Approximately 1 to 2% of the population in the UK consider their ears to be too prominent, usually because they stick out more than normal. In many cases the shape and lie of the ears is inherited, and a family trend can be seen. The most prominent ears often lack a normal fold, and sometimes one ear is more prominent than the other.
Ear correction surgery or ear pinning – also known as otoplasty or pinnaplasty – aims to restore the ears to a more natural position when they are prominent, or to correct any noticeable difference in the shape of the ears.
Why you might need ear correction surgery
Most patients interested in this surgery are self-conscious of their appearance because of their prominent ears. Some patients are children who dislike the size or shape of their ears, whereas others are adults who have a lack of self confidence because of their ears.
Whilst most cases of prominent ears become a problem in early childhood – often relating to teasing at school – Mr Sherif Wilson FRCS (Plast) advises that surgery for prominent ears is not undertaken until the child is old enough to understand what the surgery involves. At this stage the child is more likely to be cooperative and happy with the outcome. For this reason, and because ear cartilage is often soft in the early years, operations for prominent ears are rarely performed on children under the age of five.
Assessment for this surgery
Before undertaking this surgery, you will have a private consultation with Mr Wilson where he will assess the size of shape of your ears and answer any questions you may have. Mr Wilson believes it is very important that every patient is comfortable and understands what will happen during surgery, and therefore the consultation is a very important part of the surgical process.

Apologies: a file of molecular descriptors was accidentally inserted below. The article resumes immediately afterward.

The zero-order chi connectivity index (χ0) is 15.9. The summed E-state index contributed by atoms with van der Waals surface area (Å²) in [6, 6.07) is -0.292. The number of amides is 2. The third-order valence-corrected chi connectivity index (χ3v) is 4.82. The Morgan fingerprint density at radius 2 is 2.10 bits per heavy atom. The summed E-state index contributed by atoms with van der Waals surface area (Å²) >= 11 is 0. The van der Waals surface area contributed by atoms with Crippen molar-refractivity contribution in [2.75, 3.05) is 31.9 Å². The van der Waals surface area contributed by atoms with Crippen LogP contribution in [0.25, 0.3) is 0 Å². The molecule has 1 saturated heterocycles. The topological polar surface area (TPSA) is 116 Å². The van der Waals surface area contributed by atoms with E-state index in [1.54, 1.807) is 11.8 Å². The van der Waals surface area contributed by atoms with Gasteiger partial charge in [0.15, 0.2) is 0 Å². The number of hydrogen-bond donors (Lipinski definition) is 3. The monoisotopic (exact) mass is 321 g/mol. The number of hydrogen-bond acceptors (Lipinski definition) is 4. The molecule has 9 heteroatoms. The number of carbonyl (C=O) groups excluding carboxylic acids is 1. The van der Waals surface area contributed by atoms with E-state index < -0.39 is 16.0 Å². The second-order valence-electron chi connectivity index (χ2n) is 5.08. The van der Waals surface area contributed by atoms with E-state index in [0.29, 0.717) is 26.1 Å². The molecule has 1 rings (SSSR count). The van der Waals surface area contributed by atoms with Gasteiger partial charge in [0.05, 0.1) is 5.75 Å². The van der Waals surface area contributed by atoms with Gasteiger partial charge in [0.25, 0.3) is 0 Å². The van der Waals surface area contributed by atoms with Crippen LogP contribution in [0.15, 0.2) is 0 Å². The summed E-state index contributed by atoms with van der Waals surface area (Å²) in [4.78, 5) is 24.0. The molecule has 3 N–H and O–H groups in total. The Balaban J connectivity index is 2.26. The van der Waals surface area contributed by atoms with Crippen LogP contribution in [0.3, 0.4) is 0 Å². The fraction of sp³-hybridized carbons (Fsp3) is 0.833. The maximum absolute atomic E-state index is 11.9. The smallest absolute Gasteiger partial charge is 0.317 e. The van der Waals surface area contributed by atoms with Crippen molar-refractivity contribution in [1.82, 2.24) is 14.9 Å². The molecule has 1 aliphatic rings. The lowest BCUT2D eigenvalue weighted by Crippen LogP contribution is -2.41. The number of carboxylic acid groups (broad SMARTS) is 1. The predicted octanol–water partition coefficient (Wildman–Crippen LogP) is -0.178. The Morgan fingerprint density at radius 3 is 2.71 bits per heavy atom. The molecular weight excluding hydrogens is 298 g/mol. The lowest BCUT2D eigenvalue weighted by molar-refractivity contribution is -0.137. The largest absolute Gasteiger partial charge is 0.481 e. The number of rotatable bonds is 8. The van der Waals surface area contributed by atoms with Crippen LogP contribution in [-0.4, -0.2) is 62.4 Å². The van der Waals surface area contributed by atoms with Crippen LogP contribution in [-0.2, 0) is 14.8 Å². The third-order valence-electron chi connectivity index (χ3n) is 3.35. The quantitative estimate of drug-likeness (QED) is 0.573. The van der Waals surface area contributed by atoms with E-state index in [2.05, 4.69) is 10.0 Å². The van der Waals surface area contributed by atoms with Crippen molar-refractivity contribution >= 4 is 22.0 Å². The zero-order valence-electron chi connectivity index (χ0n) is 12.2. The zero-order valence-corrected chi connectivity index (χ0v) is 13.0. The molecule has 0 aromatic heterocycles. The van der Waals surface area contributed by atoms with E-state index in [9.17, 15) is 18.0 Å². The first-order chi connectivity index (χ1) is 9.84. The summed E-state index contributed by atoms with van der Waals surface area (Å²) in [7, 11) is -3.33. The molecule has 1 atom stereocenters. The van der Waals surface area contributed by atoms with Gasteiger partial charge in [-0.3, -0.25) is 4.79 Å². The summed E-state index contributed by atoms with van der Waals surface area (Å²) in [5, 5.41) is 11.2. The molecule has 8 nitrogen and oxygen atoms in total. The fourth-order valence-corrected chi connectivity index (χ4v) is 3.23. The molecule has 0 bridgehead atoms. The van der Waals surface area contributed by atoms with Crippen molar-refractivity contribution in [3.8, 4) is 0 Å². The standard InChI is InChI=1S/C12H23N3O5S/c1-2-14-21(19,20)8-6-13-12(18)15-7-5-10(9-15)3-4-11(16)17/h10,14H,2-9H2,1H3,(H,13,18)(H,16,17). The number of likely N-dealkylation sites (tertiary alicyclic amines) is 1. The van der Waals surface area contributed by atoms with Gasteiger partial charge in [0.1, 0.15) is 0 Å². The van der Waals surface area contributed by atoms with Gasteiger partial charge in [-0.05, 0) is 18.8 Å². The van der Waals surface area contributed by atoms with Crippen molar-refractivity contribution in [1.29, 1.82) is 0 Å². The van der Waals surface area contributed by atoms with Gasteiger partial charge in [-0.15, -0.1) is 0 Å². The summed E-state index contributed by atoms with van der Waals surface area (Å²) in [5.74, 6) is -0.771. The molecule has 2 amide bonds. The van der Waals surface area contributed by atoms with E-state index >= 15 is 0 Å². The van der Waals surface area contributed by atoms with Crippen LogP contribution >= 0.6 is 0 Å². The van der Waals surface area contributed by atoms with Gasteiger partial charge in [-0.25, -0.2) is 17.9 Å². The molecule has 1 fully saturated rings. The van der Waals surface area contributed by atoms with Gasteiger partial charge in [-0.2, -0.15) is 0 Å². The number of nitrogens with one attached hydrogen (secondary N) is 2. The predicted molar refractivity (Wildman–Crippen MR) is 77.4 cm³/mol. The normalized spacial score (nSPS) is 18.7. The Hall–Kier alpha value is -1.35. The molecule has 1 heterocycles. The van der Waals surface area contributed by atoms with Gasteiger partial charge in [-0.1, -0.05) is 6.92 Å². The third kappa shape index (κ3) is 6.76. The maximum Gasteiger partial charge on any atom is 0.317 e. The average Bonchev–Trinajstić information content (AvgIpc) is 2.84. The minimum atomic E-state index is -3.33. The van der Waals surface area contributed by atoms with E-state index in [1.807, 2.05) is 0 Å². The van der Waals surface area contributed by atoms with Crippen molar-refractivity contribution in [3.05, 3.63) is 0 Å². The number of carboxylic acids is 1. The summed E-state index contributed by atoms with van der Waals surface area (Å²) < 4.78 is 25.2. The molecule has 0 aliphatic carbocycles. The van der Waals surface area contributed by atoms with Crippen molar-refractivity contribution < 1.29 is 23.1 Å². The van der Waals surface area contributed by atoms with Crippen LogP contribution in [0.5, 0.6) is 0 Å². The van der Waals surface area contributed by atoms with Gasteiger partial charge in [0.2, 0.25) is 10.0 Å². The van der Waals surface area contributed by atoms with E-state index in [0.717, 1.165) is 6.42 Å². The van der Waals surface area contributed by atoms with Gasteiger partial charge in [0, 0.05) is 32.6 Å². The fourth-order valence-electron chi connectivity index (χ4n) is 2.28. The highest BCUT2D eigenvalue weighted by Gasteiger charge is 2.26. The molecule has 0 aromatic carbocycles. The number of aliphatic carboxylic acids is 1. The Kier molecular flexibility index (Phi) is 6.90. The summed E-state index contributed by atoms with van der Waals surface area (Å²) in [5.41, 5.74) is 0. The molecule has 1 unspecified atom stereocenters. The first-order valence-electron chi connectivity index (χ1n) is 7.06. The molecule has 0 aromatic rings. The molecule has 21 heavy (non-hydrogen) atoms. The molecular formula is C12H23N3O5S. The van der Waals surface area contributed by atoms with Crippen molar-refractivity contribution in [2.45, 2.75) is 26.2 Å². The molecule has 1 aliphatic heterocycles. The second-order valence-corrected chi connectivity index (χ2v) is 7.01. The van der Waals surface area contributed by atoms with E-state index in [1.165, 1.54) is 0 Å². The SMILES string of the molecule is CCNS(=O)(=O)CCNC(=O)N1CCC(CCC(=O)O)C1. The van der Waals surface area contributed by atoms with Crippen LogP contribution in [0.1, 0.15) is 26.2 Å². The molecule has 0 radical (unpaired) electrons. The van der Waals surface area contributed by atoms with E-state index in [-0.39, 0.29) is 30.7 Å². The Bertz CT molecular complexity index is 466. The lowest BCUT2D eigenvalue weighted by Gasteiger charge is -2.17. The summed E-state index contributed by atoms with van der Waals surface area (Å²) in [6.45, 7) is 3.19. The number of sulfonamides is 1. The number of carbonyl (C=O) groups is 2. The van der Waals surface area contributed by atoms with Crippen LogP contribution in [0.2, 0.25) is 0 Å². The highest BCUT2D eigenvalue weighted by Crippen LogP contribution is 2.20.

What does this procedure involve?
During a pinnaplasty operation, Mr Wilson will make cuts behind each ear and adjust the shape of the cartilage within the ear to create the missing folds and to allow the ear to lie closer to the side of the head. Because the operation is carried out from behind the ears, a small scar is left close to the groove between the ear and the side of the head. The procedure can be carried out under local anaesthetic, but in young children a general anaesthetic is usually required.
Before and after gallery
Mr Wilson is able to go through before and after photos of this procedure with you during your consultation if required.
Going home after surgery
You will normally be able to return home the same day as the surgery is conducted. Naturally, the ears will be sore and tender for a few days following the procedure. A large, bulky protective dressing is usually worn after the surgery until the wound is checked a week after surgery. Once the dressing has been discarded, initially it is wise to wear a protective headband or bandage when sleeping to avoid the ears being bent forward against the pillow.
The scar behind the ear usually settles well, but on rare occasions it can become red and lumpy. A small number of patients, particularly those who are very sensitive about the precise shape of their ears, may require a minor adjustment procedure. The vast majority of patients, however, are pleased by the result, and the procedure has a high satisfaction rate.
Most patients are able to return to work or school after around one week. You should be able to see the end result of surgery within six weeks or less.
How much does this surgery cost?
Depending on the type of procedure you require, the cost of surgery can vary.
These are guide prices are for local anesthetic surgery and are subject to change following an initial consultation with Mr Wilson, where a bespoke quote will be provided, specific to each patient.
At Nuffield Bristol Hospital
From £3,290 (bilateral)
At Spire Bristol Hospital
From £3,700 (bilateral)
At BMI Bath Clinic
At Winfield Hospital (Gloucester)
From £4,150 (bilateral)
At St Josephs Newport
From £3,310 (bilateral)
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